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Street photographers usually don’t want to be noticed. In the ’30s, Ben Shahn used a trick lens so that he could stand at right angles to his subjects and appear to shoot something else. Lely Constantinople and Antonia Tricarico don’t use such trickery: Their mostly black-and-white portraits of people in daily life are revealing—and slyly funny—even when their subjects are staring into the lens. Constantinople talks with her subjects, exchanges addresses, and eventually sends them prints of her finished pictures. Adishewe Akinseye and Her Brothers is typical: A young African-American girl bends down toward her two younger brothers, gathering them closer. The youngest brother, down in the lower third of the picture, clutches a large pair of pliers and stares nervously; the older brother holds his head high, projecting attitude. This psychologically rich image seems wholly contemporary—until one notices the odd Peanut Hut sign behind them, featuring a faded cartoon of a giant steaming peanut. Constantinople likes handwriting in the urban landscape: In Laundromat, a boy sprints past hand-painted images of washers and dryers; in other shots, memorials to the fallen or ominous messages—say, land of the lost—are sprayed onto masonry, tree trunks, and pavement. Tricarico enjoys strange correspondences, as well: Her four candid images of Fugazi (in which her husband, Joe Lally, played bass), all in a row and on the same print, sit across from Skid Row, another sequence of four images, depicting a homeless woman gathering trash. The show’s presentation is typical Transformer: The photos are packed close together, floor to ceiling, unframed, giving the impression of a contemporary installation piece. But the work is more traditional and conservative than this treatment suggests, and these pictures would benefit from cleaner presentation and room to breathe. “Seen” is on view from 1 p.m. to 7 p.m. Wednesday through Saturday, to Saturday, March 10, at Transformer, 1404 P St. NW. Free. (202) 483-1102. (Jeffry Cudlin)

Thursday, Feb. 8

Like some mythic creature from the medieval bestiary, Child Ballads is rarely seen, difficult to hear, and—when finally experienced—elusive. Fronted by ex–Jonathan Fire Eater singer Stewart Lupton, the band materializes in concert only once or twice a year, then quickly vanishes. After months of delay and anticipation, the band’s debut EP is finally available—but only in the United Kingdom. The music itself is just as mysterious. Still one of D.C.’s most gifted performers, Lupton bursts with tumbling poetry that’s one part Charles Simic and two parts Mick Jagger. “I tried hard to make the world an exotic place,” claims Lupton during the song “Cheekbone Hollows”—and if one were to judge by his lyrics about blooming wallpaper, secret handshakes, and animal bones, he’s succeeded. Child Ballads is a timid and bizarre animal but one that’s certainly worth the time it takes to seek it out. Child Ballads performs with Dust Galaxy, Revival, and Georgie James at 8:30 p.m. at the 9:30 Club, 815 V St. NW. $12. (202) 265-0930. (Aaron Leitko)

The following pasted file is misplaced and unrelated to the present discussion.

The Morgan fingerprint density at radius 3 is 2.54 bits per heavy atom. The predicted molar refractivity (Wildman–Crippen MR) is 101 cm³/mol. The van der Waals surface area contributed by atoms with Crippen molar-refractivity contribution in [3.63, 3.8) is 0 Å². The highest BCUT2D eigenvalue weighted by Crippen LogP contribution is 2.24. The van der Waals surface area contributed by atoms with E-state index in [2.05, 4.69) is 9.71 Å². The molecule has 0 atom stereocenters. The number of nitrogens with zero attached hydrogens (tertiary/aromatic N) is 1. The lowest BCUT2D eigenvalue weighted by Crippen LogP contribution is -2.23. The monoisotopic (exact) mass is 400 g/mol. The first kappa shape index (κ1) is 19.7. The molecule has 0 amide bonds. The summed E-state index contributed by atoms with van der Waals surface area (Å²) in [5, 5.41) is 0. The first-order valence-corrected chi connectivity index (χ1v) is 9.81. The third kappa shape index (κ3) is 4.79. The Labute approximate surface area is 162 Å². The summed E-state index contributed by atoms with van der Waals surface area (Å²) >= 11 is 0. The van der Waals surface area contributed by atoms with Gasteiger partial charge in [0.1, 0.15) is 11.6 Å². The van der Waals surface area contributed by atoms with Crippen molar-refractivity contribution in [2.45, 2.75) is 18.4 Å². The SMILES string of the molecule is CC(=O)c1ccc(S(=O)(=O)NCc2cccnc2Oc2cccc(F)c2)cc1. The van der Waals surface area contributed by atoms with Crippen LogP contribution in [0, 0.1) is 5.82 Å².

Friday, Feb. 9

Perhaps the children of the ’60s had an excuse for missing out on Vashti Bunyan. After all, they lived in the era of sexual awakening and mind expansion—only squares would have listened to songs about lily ponds and tea when they could have been spending their days romping in the “Octopus’s Garden” and their nights grinding to “Foxy Lady.” But in 2007, a time of sexual overexposure and mind flaccidity, there’s no longer any reason to overlook the psyche-folk luminary. There’s now something comforting about music that aspires to innocence and domesticity instead of sinful curiosity. Warm and welcoming, Bunyan’s songs are about as scandalous as a worn copy of The Tale of Peter Rabbit; they revolve around simple pleasures such as pets, gardens, and family—and offer a fanciful escape to modern tedium without any messy flashbacks. Bunyan performs with Vetiver and Vandaveer at 9 p.m. at the Rock and Roll Hotel, 1353 H St. NE. $18. (202) 388-7625. (Aaron Leitko)